Away from the noises and confusion the aquamarine Caribbean waves played a soft calypso rhythm, strumming, rippling, kissing bare toes, feet and ankles dug deep into the cold, clammy sand.

The air was laden, ready, thick with the rancid scent of seaweed, salt and smoke carried in the spray; pushed by angry, crashing, foaming waves against a stony coastline up and around the Bay’s end.

She was misted; creating an eerie appearance as she sat back hunched on a fallen tree trunk embedded in the sand; knees tucked under the wide folds of her skirt. Damp grainy sand and the sea waters rushed up; bubbling in between her fingers and feet. Gently she rested her chin on her knees and looked out at the fading horizon, watching the day in its brilliance and splendor of death at sunset. The fiery gold of the sun’s rays; fingering, shimmering on the aquamarine canopy of the sea, dazzling blinding and ever so slowly, churning to taunting, tangerine orange and saffron reds; cascading into purple, violets and royal blue of evening time with ballet like precision. And later as stars peeping first play hide and seek with the naked eye, streaks of charcoal gray strut into midnight black, shadowing the earth into illusions of peace-fullness, as twinkling jewels finally sparkle in the phosphorescent gleam of a splendid Caribbean moonlight.

The gulf steamer disregarding war time surveillance orders; tugged by, alerting Astral Le Noireau to the lateness of the hour. She sighed lifted tiny hands from the sand and stared as the grains quietly trickled back into their places on the seemingly un-rumpled shore. The signal light of the streamer as it passed by and answering flashed from the lighthouse, momentarily blinded her as she turned huge tear filled almond shaped golden eyes up and then out, taking in the silver-ness of the long familiar Scotland Bay coastline, now bathed in the beauty of a full Caribbean moonlight. The gentle breeze blew her blue black hair into her eyes and face, as one hand rose gracefully to whip the unruly strands back into place. Silently a figure standing in the shadows of a coconut palm tree observed her.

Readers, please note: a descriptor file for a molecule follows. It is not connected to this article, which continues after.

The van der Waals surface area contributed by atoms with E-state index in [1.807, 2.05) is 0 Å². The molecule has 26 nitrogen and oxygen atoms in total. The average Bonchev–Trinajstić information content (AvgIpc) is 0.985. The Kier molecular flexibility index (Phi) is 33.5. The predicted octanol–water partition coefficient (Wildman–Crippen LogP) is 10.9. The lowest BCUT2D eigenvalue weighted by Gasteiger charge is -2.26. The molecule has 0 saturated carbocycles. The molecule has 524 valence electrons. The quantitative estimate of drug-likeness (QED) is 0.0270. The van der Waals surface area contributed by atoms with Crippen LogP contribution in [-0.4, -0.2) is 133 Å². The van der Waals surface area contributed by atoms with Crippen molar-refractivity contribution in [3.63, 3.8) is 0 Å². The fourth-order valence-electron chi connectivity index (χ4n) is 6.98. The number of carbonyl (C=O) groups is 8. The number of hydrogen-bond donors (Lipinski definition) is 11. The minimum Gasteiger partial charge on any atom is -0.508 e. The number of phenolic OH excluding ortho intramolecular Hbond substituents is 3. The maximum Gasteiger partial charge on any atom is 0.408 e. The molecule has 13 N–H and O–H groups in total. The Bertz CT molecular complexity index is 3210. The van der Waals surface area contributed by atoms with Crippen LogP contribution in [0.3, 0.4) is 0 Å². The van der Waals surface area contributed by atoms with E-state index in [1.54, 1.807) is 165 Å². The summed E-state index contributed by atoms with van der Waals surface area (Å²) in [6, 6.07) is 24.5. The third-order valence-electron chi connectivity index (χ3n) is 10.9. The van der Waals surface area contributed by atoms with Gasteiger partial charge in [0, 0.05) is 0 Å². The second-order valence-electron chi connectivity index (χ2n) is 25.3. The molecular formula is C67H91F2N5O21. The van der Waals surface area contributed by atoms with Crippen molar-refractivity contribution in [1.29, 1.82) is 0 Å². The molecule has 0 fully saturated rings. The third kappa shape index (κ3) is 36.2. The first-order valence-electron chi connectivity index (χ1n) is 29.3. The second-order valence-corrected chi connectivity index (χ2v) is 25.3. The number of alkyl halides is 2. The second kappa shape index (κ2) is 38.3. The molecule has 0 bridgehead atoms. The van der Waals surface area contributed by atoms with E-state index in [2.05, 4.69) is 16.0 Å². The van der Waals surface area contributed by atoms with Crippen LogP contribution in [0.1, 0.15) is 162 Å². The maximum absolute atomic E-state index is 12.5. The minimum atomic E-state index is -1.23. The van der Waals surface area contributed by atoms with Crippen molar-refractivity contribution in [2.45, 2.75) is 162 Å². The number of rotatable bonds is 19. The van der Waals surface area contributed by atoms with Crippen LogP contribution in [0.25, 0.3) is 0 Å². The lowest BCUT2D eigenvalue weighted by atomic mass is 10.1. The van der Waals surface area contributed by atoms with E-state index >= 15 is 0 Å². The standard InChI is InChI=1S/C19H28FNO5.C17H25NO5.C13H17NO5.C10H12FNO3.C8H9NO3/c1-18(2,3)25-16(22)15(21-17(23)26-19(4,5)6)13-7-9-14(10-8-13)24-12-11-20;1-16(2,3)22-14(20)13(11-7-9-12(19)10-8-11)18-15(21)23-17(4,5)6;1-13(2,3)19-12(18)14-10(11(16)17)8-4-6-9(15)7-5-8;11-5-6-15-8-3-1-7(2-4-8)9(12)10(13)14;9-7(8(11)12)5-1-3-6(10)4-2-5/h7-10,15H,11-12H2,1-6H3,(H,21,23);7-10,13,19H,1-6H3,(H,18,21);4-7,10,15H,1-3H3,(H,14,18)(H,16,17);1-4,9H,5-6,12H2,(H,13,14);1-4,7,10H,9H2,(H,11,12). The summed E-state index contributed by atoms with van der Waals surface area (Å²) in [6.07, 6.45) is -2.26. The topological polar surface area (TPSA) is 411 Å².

Astral stood crying silently, watching the village she so love fade into the night shadows as the steamer padded laboriously out into the first Boca. Every inch further way from Scotland Bay felt like a fist clenching around her lung, stifling her, killing her. She stood rooted until Chateau le Noireau was no longer visible as they rounded the bend at Delgada Point. Until tears of frustration overwhelmed her and she crumbled to the seat on the almost empty steamer. Astral Le Noireau and her precious possession were some of the last things to evacuate from her village.

The Marines had put her on the ferry.

(c) 2006 Cecly Ann Mitchell